The euro held near a 17-month low against the dollar and hit a 11-year low versus the yen on Monday on concern a Standard & Poor's downgrade of euro zone states and a Greek debt stand-off would aggravate the region's debt crisis.
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As nine euro zone countries, including France, had their ratings cut, talks between Greece and private creditors on a debt swap deal broke down, raising the risk of a messy Greek default and dousing last week's glimmers of optimism.
"All the signals from S&P were that the crisis will get worse before it gets better and I struggle to find an argument for not being short of euro/dollar at the moment," said Niels Christensen, currency strategist at Nordea in Copenhagen.
"It is difficult to see that any event will ease fears about the euro zone debt crisis".
The euro was last down 0.1 percent against the dollar at $1.2671 and was vulnerable to a test of Friday's 17-month low of $1.2624, with stop loss orders said to be at $1.2600.
Analysts and traders said a lack of technical support meant a break below $1.25 could quickly see the euro falling towards $1.20 and the 2010 low around $1.1875.
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With euro short positions at extreme levels, the single currency may gain some respite from investors taking profit on those positions. However, any such rallies were expected to be limited, with investors keen to put on fresh shorts.
"With the (S&P) downgrade having been well telegraphed and euro positioning beginning to look more clearly euro negative, the risk of a euro bounce after knee-jerk selling remains," a London-based trader said.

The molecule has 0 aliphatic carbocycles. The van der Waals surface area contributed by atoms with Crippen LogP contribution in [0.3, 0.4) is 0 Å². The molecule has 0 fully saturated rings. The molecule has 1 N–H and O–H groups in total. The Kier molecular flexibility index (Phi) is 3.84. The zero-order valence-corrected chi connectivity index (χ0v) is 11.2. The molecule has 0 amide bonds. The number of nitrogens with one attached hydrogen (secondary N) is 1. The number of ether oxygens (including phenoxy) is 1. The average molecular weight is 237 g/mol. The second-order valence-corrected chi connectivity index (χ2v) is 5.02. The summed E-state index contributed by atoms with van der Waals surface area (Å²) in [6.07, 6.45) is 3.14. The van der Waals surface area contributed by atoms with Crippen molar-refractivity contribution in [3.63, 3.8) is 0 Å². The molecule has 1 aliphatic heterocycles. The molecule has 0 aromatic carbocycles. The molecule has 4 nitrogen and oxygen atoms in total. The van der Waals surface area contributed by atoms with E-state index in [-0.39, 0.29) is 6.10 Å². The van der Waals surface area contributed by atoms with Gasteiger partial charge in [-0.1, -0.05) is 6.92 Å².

Possible support for the euro lies at its August 2010 low of $1.2588. Below that, trendline support connecting the July 2001 low, early 2002 troughs and its June 2010 low lies around $1.25.
The euro fell 0.2 percent to 97.35 yen, having earlier hit a fresh 11-year low of 97.04 yen on trading platform EBS, with traders citing euro selling by Japanese exporters.
Markets will scrutinise upcoming euro zone debt auctions for any sign of waning demand for peripheral euro zone debt, while there are concerns the bloc's EFSF bailout fund may also lose its triple-A rating with S&P.
The euro's drop against the yen prompted Japanese Finance Minister Jun Azumi to say he was worried about the euro's fall, adding currency moves had been "a little rapid".
Analysts at Citi played down the possibility of yen-selling intervention against the euro, saying the drop in the euro to levels below major Japanese manufacturers' currency assumptions of about 105 yen to 110 yen, may be less harmful for Japanese exporters than it might appear.
"Due to the economic slowdown in Europe, exports to Europe from Japan have been sluggish, suggesting that the magnitude of the currency impact may be somewhat smaller," Citi analysts Osamu Takashima and Issei Suzuki said in a research note.
With the euro in retreat, the dollar index reached a high of 81.702, within easy reach of a 16-month peak at 81.784 hit late last week.
The dollar, however, slipped 0.1 percent against the yen to 76.84 yen, with traders citing Japanese exporter selling.
Traders have said market wariness toward the possibility of yen-selling intervention may increase if the dollar were to threaten to breach 75.00 yen.
Against the Swiss franc, the euro was steady at 1.2079 francs, edging close to the Swiss National Bank's floor of 1.20 francs, though traders cited near-term support from an options barrier at 1.2050 francs.
With the euro on the defensive, some market players said it may be set to test the 1.20 level, particularly after chairman Philipp Hildebrand's resignation last week.